PEOPLE v. WHALEN et al.
In an information filed by the District Attorney of Los Angeles County, Jack Whalen, Sam Solowitz, Roger Matthews and Julian Kranzberg were accused in Count I of the offense of assault by means of force likely to produce great bodily injury, a felony, Penal Code, § 245, and in the second count defendants were charged with the crime of attempted extortion, Penal Code, § 524.
At the time of arraignment each defendant made a motion to dismiss pursuant to the provisions of section 995 of the Penal Code. As to defendants Solowitz and Kranzberg, the motion was granted only as to Count II, but as to the remaining defendants, was denied as to each count.
Following pleas of not guilty the cause proceeded to trial before a jury resulting in verdicts finding all defendants guilty of assault, a misdemeanor, a lessor but necessarily included offense in that charged in Count I of the information. As to defendants Whalen and Matthews, they were also found guilty of attempted extortion as charged in Count II. Defendants Whalen and Solowitz filed a motion for a new trial which was denied.
As to defendant Whalen, proceedings on Count II were suspended, and probation was granted for a period of five years on condition that he serve a term of 150 days in the county jail. As to Count I, defendant Whalen's application for probation was denied and he was sentenced to serve 30 days in the county jail, said sentence to run concurrently with the jail sentence imposed as a condition of probation on Count II.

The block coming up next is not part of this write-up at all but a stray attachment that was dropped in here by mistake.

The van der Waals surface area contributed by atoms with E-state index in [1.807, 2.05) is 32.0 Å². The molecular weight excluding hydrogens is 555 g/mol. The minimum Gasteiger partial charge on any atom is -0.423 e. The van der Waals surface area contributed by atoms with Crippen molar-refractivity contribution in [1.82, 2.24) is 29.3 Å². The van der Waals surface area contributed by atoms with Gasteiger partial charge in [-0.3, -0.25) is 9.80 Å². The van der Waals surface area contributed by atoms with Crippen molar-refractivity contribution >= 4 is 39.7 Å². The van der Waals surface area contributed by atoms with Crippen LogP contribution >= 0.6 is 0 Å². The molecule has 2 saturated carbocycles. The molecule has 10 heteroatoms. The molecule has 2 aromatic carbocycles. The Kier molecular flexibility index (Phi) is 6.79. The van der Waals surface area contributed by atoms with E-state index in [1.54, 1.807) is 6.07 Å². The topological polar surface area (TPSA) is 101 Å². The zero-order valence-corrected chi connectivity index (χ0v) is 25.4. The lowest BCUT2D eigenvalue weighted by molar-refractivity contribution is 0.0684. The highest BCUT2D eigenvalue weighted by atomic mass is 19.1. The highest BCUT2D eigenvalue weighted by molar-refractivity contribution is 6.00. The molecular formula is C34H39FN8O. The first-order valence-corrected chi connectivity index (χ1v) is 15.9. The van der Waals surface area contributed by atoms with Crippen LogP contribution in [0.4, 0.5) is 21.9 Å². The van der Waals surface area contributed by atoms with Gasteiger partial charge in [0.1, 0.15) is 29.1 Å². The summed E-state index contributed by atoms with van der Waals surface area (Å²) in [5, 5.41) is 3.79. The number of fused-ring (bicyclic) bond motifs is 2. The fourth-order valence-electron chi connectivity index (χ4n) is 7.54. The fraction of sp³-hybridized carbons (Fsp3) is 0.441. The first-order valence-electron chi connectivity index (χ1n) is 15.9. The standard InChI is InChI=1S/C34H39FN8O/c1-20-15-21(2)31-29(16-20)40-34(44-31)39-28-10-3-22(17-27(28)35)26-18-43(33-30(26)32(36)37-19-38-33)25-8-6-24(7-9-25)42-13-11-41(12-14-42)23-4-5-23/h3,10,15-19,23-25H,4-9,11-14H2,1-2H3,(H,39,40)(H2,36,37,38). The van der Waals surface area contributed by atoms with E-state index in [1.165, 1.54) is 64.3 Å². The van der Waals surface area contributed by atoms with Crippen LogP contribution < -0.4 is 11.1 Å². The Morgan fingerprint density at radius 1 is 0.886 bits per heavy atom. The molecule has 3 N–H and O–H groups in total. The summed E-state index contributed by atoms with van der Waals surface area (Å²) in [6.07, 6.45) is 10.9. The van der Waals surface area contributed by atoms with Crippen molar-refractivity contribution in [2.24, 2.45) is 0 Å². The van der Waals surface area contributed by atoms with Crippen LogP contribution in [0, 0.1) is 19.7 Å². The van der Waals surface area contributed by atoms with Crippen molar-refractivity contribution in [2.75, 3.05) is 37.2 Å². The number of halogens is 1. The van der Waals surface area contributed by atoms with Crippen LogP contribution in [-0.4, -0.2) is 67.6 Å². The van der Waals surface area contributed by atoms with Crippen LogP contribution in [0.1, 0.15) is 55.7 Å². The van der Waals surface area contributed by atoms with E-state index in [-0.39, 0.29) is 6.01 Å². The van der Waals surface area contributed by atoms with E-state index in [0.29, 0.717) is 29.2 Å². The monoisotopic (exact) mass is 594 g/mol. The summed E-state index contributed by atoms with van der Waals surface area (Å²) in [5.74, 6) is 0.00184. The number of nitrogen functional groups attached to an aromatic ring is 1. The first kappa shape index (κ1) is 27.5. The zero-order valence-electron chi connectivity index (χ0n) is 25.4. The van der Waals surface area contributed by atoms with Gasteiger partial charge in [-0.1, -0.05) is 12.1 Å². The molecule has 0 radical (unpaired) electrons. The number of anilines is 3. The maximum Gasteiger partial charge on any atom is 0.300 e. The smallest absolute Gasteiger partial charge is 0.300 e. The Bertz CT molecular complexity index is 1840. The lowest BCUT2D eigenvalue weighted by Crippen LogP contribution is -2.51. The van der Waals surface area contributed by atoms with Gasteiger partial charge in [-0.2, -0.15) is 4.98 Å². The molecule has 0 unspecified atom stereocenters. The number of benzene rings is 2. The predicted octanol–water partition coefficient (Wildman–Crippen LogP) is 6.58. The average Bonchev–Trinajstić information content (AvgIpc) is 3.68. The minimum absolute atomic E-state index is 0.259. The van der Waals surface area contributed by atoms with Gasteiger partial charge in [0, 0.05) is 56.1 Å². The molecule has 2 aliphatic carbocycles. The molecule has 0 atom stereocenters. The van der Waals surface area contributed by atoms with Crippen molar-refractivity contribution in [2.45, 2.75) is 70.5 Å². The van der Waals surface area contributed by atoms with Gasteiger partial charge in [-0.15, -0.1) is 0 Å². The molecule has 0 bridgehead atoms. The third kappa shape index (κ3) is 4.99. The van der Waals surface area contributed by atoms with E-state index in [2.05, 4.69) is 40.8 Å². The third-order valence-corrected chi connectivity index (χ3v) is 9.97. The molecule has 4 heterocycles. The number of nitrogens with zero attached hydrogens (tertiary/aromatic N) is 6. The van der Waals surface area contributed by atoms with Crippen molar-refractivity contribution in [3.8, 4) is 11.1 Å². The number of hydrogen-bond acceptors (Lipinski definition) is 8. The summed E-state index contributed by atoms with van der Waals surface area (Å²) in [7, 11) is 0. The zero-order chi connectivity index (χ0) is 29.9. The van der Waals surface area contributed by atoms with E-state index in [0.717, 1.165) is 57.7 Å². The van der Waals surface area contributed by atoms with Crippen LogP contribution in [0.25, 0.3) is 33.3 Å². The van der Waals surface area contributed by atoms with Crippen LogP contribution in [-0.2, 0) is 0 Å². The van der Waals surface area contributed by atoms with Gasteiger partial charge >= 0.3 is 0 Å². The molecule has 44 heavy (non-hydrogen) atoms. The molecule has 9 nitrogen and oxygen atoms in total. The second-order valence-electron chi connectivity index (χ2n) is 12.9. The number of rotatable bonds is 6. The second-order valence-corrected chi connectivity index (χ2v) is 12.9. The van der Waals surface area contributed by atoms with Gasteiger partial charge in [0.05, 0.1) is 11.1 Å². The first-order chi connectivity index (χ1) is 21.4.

In the case of defendant Solowitz, who was convicted only under Count I, the proceedings were suspended and he was granted probation for a period of three years, one of the conditions thereof being that he serve the first twenty days of such period in the county jail.
From the judgment of conviction and from the order denying their motions for a new trial, defendants Whalen and Solowitz alone prosecute this appeal.
On appeal following a conviction in a criminal case we are required to view the evidence in the light most favorable to respondent, and the existence of every fact which the jury could have reasonably deduced from the evidence must be assumed. People v. Newland, 15 Cal.2d 678, 681, 682, 104 P.2d 778; People v. Reese, 65 Cal.App.2d 329, 337, 150 P.2d 571. Bearing in mind this rule, we consider the following a fair epitome of the evidence forming the factual background of this prosecution.
At about five o'clock on the evening of October 9, 1952, John Anton, the complaining witness, was leaving the Hollywood Post Office when he heard someone call ‘John’. On turning around he encountered defendants Whalen, Matthews and Solowitz, who approached him.
Anton was unacquainted with defendants Whalen and Solowitz, but had known defendant Matthews for approximately a year. The aforesaid three defendants walked directly up to Anton and Matthews took hold of Anton's left upper arm and grabbed his shirt, while Whalen held Anton's right arm, and they pushed him against one of the closed windows at the post office. Defendant Matthews demanded $15 for a bet that defendant Whalen had made with Matthews for Anton. The latter denied owing any money to defendants and denied knowledge as to anyone calling Matthews on Anton's behalf. Whalen then asked if Anton had any money in his pockets and when the latter responded that was none of Whalen's business, Whalen replied, ‘We are going to go into your pocket and get this $15.00.’ After he reiterated his ignorance as to the alleged call to Matthews or the $15 transaction, Anton warned defendants that he was going to call the police. Anton then shook himself loose and walked over to one of the clerk's windows at the post office. Prior thereto defendant Matthews, with his fist, hit Anton in the upper left arm.